Get Tested

Are you ready to get tested?

Taking a HIV test is like taking any other medical test – it can be a difficult and stressful experience. If it is something you don’t feel comfortable doing on your own we recommend confiding in a friend or a member of your family and asking them to accompany you. When you go for a test there will be a professional counsellor who is trained to talk you through the process. The counsellor will be able to provide the relevant support if you test positive along with information. If you test negative they will advise you on how you can reduce your risk of infection in the future.


Steps you should take to get tested

The different types of HIV tests

Below we’ve listed a range of HIV tests. The most common type of test is the antibody test – it’s quick and easy and very reliable.

It is recommended that if you have put yourself at possible risk of HIV infection you should wait 12 weeks (3 months) before taking a test as this allows for the most accurate result. (Read more about this in the “what is the window period” section below.) We know however how hard it can be to wait, and in some clinics there are tests available that allow for accurate testing before 12 weeks have passed. You should speak to your doctor or local HIV clinic about the different options available to you. Not all tests listed below are available in every country.

  • HIV antibody test: When a person is infected with HIV their body produces special antibodies in response to the virus – an antibody test checks for the presence of these antibodies in the blood. It should be noted that these can take up to three months to develop to detectable levels – it’s therefore recommended you wait three months post possible exposure to HIV before taking this test. This test is the most widely used for routine diagnosis of HIV. It is very accurate and results are usually available in a 1-3 weeks.
    - Wait 3 months before taking
  • Rapid HIV tests: This type of test checks for the same antibodies in your blood as the standard antibody test described above – the difference is that results are available much quicker – usually in just 20 minutes. Ask at your local clinic if this type of test is available to you.
    - Wait 3 months before taking
  • Antigen test (P24 test): This type of tests looks for a particular type of protein in the blood called p24 – this is usually present very soon after initial infection. It’s important to note however that this protein fades away to undetectable levels once antibodies are produced – therefore the test is only reliable during a certain time frame. P24 tests are not usually used for general HIV diagnostic purposes due to their low sensitivity.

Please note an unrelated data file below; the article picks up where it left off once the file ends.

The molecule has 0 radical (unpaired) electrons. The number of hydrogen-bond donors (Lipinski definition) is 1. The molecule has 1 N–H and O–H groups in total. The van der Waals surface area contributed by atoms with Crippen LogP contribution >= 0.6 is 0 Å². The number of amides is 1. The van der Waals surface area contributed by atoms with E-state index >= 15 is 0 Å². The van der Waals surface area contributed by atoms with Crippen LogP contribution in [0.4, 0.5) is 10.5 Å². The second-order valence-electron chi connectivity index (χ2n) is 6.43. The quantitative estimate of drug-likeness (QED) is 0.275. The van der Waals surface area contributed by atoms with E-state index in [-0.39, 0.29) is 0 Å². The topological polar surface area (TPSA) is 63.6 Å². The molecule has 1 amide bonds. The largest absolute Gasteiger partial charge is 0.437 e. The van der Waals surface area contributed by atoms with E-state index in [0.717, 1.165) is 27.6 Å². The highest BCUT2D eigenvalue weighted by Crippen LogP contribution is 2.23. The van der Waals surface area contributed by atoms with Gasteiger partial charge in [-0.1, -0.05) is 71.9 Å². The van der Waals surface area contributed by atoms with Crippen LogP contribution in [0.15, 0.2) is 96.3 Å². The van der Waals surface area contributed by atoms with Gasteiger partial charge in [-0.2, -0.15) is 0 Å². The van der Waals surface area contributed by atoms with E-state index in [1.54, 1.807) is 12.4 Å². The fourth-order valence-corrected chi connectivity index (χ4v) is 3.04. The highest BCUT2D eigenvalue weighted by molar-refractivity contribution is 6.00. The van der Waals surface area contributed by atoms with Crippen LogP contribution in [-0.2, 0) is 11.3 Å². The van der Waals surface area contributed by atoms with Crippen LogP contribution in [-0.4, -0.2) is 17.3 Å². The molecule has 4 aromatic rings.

- Available 1-2 weeks after possible exposure
  • Fourth generation tests: Fourth generation tests combine a P24 antigen test with standard antibody test. A person may take this type of test when they feel they can’t wait the full three months. It is recommended that if you take this type of test, you get re-tested after a full three months post possible exposure.
    - Available 1-2 weeks after possible exposure
  • Oral swab test: The oral swab is a method of HIV testing that requires no blood to be drawn. The oral test is taken by taking a swab sample from a person’s gums and testing it for HIV antibodies.
    - Wait 3 months before taking

What is “The Window Period?”

The window period is a time frame of up to 3 months between getting infected with HIV and HIV becoming detectable. During this period HIV antibody tests may not detect the virus. However, while HIV may not show up in tests during the window period, this is the time in which you are most infectious – and when you are most likely to pass the virus on to someone else. Most new HIV infections are spread during the window period.

When in a new relationship with a partner it is strongly advised that you use condoms for the first 3 months, even if you have both been tested

Find a Testing Centre

The link below is really useful for finding testing centres all around the world. Simply select your country and then click 'view organisations' in the bubble on the map.

If you can't find what you're looking for on the site then you can send us an email at hello@staying-alive.org and we'll do our best to help you out.

www.aidsmap.com/e-atlas